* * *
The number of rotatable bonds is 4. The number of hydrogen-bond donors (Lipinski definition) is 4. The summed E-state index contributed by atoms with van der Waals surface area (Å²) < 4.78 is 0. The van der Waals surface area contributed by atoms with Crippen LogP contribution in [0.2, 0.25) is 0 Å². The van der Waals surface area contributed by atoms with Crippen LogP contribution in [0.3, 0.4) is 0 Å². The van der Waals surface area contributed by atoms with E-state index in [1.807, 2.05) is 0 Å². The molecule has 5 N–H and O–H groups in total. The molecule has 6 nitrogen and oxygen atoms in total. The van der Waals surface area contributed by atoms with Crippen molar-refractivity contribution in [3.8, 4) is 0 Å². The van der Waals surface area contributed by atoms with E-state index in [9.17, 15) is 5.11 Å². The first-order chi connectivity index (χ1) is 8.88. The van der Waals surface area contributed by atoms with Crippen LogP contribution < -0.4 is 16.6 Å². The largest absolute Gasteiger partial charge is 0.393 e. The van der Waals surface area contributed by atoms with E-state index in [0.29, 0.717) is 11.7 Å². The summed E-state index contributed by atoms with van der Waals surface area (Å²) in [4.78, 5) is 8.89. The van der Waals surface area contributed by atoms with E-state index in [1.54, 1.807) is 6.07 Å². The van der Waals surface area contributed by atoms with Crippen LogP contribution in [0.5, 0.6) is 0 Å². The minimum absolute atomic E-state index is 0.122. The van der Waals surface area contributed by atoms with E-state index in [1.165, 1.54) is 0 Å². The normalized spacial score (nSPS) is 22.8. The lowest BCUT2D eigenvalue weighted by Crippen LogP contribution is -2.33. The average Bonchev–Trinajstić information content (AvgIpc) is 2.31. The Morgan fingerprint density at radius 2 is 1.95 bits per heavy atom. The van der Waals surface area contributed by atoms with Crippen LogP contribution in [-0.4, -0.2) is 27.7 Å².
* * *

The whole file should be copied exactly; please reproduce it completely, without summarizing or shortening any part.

The number of rotatable bonds is 4. The number of hydrogen-bond donors (Lipinski definition) is 4. The summed E-state index contributed by atoms with van der Waals surface area (Å²) < 4.78 is 0. The van der Waals surface area contributed by atoms with Crippen LogP contribution in [0.2, 0.25) is 0 Å². The van der Waals surface area contributed by atoms with Crippen LogP contribution in [0.3, 0.4) is 0 Å². The van der Waals surface area contributed by atoms with E-state index in [1.807, 2.05) is 0 Å². The molecule has 5 N–H and O–H groups in total. The molecule has 6 nitrogen and oxygen atoms in total. The van der Waals surface area contributed by atoms with Crippen molar-refractivity contribution in [3.8, 4) is 0 Å². The van der Waals surface area contributed by atoms with E-state index in [9.17, 15) is 5.11 Å². The first-order chi connectivity index (χ1) is 8.88. The van der Waals surface area contributed by atoms with Crippen LogP contribution < -0.4 is 16.6 Å². The largest absolute Gasteiger partial charge is 0.393 e. The van der Waals surface area contributed by atoms with E-state index in [0.29, 0.717) is 11.7 Å². The summed E-state index contributed by atoms with van der Waals surface area (Å²) in [4.78, 5) is 8.89. The van der Waals surface area contributed by atoms with E-state index in [1.54, 1.807) is 6.07 Å². The van der Waals surface area contributed by atoms with Crippen LogP contribution in [0.5, 0.6) is 0 Å². The minimum absolute atomic E-state index is 0.122. The van der Waals surface area contributed by atoms with E-state index in [1.165, 1.54) is 0 Å². The normalized spacial score (nSPS) is 22.8. The lowest BCUT2D eigenvalue weighted by Crippen LogP contribution is -2.33. The average Bonchev–Trinajstić information content (AvgIpc) is 2.31. The Morgan fingerprint density at radius 2 is 1.95 bits per heavy atom. The van der Waals surface area contributed by atoms with Crippen LogP contribution in [-0.4, -0.2) is 27.7 Å².